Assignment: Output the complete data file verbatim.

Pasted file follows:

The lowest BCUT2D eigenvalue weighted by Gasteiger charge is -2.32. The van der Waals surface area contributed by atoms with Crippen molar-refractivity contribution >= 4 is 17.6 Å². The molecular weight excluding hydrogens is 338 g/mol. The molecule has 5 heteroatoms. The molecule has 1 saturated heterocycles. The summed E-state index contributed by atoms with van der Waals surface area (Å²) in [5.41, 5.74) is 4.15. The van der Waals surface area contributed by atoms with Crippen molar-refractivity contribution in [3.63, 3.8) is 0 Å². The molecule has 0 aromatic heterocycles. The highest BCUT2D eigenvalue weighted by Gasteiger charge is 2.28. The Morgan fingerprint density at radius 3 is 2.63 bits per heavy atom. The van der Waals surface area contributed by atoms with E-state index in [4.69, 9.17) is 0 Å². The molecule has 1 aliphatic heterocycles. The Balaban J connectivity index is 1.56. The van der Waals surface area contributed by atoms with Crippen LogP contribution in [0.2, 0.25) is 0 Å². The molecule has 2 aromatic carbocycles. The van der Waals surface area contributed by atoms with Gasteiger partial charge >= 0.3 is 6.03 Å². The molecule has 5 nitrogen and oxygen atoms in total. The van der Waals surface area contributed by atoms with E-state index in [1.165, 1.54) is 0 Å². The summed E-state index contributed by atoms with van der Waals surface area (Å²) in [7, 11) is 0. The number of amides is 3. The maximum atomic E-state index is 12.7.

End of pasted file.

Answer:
The lowest BCUT2D eigenvalue weighted by Gasteiger charge is -2.32. The van der Waals surface area contributed by atoms with Crippen molar-refractivity contribution >= 4 is 17.6 Å². The molecular weight excluding hydrogens is 338 g/mol. The molecule has 5 heteroatoms. The molecule has 1 saturated heterocycles. The summed E-state index contributed by atoms with van der Waals surface area (Å²) in [5.41, 5.74) is 4.15. The van der Waals surface area contributed by atoms with Crippen molar-refractivity contribution in [3.63, 3.8) is 0 Å². The molecule has 0 aromatic heterocycles. The highest BCUT2D eigenvalue weighted by Gasteiger charge is 2.28. The Morgan fingerprint density at radius 3 is 2.63 bits per heavy atom. The van der Waals surface area contributed by atoms with E-state index in [4.69, 9.17) is 0 Å². The molecule has 1 aliphatic heterocycles. The Balaban J connectivity index is 1.56. The van der Waals surface area contributed by atoms with Crippen LogP contribution in [0.2, 0.25) is 0 Å². The molecule has 2 aromatic carbocycles. The van der Waals surface area contributed by atoms with Gasteiger partial charge >= 0.3 is 6.03 Å². The molecule has 5 nitrogen and oxygen atoms in total. The van der Waals surface area contributed by atoms with E-state index in [1.165, 1.54) is 0 Å². The summed E-state index contributed by atoms with van der Waals surface area (Å²) in [7, 11) is 0. The number of amides is 3. The maximum atomic E-state index is 12.7.